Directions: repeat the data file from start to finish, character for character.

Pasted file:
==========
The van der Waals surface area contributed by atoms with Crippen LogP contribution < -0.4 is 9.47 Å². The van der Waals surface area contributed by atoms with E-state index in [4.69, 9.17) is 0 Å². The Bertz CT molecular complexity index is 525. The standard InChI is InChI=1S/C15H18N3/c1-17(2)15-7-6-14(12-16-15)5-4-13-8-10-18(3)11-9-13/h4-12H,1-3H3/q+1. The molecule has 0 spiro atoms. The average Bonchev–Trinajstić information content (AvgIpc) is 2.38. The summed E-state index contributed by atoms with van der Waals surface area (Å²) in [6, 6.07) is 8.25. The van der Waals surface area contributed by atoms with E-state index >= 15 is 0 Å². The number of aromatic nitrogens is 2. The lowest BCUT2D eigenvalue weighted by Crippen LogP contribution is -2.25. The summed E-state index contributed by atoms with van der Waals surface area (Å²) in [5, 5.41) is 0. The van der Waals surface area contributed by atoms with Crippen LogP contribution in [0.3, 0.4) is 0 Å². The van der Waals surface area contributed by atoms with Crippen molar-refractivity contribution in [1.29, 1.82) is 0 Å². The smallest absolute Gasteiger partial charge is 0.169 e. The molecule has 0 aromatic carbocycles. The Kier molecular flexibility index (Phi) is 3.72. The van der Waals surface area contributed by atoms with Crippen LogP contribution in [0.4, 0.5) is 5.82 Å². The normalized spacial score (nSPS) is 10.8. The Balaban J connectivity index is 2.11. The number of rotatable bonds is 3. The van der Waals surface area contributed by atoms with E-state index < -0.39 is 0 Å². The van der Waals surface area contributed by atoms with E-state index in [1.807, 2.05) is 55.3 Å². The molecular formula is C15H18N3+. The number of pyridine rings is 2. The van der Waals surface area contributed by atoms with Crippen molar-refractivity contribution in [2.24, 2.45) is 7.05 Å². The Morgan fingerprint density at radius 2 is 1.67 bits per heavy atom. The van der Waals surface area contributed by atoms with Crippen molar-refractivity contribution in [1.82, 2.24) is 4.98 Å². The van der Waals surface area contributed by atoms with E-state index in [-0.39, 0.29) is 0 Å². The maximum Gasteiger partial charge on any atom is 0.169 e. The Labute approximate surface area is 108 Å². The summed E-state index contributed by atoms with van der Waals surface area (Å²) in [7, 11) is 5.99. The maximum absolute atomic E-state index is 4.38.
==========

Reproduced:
The van der Waals surface area contributed by atoms with Crippen LogP contribution < -0.4 is 9.47 Å². The van der Waals surface area contributed by atoms with E-state index in [4.69, 9.17) is 0 Å². The Bertz CT molecular complexity index is 525. The standard InChI is InChI=1S/C15H18N3/c1-17(2)15-7-6-14(12-16-15)5-4-13-8-10-18(3)11-9-13/h4-12H,1-3H3/q+1. The molecule has 0 spiro atoms. The average Bonchev–Trinajstić information content (AvgIpc) is 2.38. The summed E-state index contributed by atoms with van der Waals surface area (Å²) in [6, 6.07) is 8.25. The van der Waals surface area contributed by atoms with E-state index >= 15 is 0 Å². The number of aromatic nitrogens is 2. The lowest BCUT2D eigenvalue weighted by Crippen LogP contribution is -2.25. The summed E-state index contributed by atoms with van der Waals surface area (Å²) in [5, 5.41) is 0. The van der Waals surface area contributed by atoms with Crippen LogP contribution in [0.3, 0.4) is 0 Å². The van der Waals surface area contributed by atoms with Crippen molar-refractivity contribution in [1.29, 1.82) is 0 Å². The smallest absolute Gasteiger partial charge is 0.169 e. The molecule has 0 aromatic carbocycles. The Kier molecular flexibility index (Phi) is 3.72. The van der Waals surface area contributed by atoms with Crippen LogP contribution in [0.4, 0.5) is 5.82 Å². The normalized spacial score (nSPS) is 10.8. The Balaban J connectivity index is 2.11. The number of rotatable bonds is 3. The van der Waals surface area contributed by atoms with E-state index < -0.39 is 0 Å². The van der Waals surface area contributed by atoms with E-state index in [1.807, 2.05) is 55.3 Å². The molecular formula is C15H18N3+. The number of pyridine rings is 2. The van der Waals surface area contributed by atoms with Crippen molar-refractivity contribution in [2.24, 2.45) is 7.05 Å². The Morgan fingerprint density at radius 2 is 1.67 bits per heavy atom. The van der Waals surface area contributed by atoms with Crippen molar-refractivity contribution in [1.82, 2.24) is 4.98 Å². The van der Waals surface area contributed by atoms with E-state index in [-0.39, 0.29) is 0 Å². The maximum Gasteiger partial charge on any atom is 0.169 e. The Labute approximate surface area is 108 Å². The summed E-state index contributed by atoms with van der Waals surface area (Å²) in [7, 11) is 5.99. The maximum absolute atomic E-state index is 4.38.